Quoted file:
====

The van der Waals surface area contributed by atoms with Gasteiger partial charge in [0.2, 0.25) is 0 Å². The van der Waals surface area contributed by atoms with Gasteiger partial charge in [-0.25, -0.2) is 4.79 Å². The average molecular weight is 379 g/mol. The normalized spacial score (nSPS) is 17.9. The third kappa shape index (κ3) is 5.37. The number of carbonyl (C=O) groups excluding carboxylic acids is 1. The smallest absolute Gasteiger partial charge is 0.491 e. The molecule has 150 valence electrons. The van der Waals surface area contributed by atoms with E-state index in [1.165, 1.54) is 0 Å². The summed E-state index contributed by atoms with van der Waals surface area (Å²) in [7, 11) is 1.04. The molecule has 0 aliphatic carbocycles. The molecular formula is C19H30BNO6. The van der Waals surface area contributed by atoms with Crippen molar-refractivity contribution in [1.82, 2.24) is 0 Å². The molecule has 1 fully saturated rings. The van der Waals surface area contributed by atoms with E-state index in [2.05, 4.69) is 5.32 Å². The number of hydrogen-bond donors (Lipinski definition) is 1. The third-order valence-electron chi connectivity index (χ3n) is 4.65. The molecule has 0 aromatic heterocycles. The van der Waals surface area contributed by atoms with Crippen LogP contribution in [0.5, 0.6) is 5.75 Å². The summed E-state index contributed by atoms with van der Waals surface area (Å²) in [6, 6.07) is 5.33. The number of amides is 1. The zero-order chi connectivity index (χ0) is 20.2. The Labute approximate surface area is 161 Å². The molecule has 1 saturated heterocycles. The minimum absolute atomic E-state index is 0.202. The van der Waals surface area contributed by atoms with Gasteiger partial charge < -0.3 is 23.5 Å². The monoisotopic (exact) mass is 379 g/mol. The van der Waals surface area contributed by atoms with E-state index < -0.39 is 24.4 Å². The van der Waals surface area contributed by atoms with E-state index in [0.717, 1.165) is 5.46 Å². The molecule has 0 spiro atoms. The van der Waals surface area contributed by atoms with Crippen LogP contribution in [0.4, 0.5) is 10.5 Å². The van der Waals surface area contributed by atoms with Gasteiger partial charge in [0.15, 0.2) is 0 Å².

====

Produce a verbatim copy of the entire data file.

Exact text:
The van der Waals surface area contributed by atoms with Gasteiger partial charge in [0.2, 0.25) is 0 Å². The van der Waals surface area contributed by atoms with Gasteiger partial charge in [-0.25, -0.2) is 4.79 Å². The average molecular weight is 379 g/mol. The normalized spacial score (nSPS) is 17.9. The third kappa shape index (κ3) is 5.37. The number of carbonyl (C=O) groups excluding carboxylic acids is 1. The smallest absolute Gasteiger partial charge is 0.491 e. The molecule has 150 valence electrons. The van der Waals surface area contributed by atoms with E-state index in [1.165, 1.54) is 0 Å². The summed E-state index contributed by atoms with van der Waals surface area (Å²) in [7, 11) is 1.04. The molecule has 0 aliphatic carbocycles. The molecular formula is C19H30BNO6. The van der Waals surface area contributed by atoms with Crippen molar-refractivity contribution in [1.82, 2.24) is 0 Å². The molecule has 1 fully saturated rings. The van der Waals surface area contributed by atoms with E-state index in [2.05, 4.69) is 5.32 Å². The number of hydrogen-bond donors (Lipinski definition) is 1. The third-order valence-electron chi connectivity index (χ3n) is 4.65. The molecule has 0 aromatic heterocycles. The van der Waals surface area contributed by atoms with Crippen LogP contribution in [0.5, 0.6) is 5.75 Å². The summed E-state index contributed by atoms with van der Waals surface area (Å²) in [6, 6.07) is 5.33. The number of amides is 1. The zero-order chi connectivity index (χ0) is 20.2. The Labute approximate surface area is 161 Å². The molecule has 1 saturated heterocycles. The minimum absolute atomic E-state index is 0.202. The van der Waals surface area contributed by atoms with Gasteiger partial charge < -0.3 is 23.5 Å². The monoisotopic (exact) mass is 379 g/mol. The van der Waals surface area contributed by atoms with E-state index < -0.39 is 24.4 Å². The van der Waals surface area contributed by atoms with E-state index in [0.717, 1.165) is 5.46 Å². The molecule has 0 spiro atoms. The van der Waals surface area contributed by atoms with Crippen LogP contribution in [0.4, 0.5) is 10.5 Å². The van der Waals surface area contributed by atoms with Gasteiger partial charge in [0.15, 0.2) is 0 Å².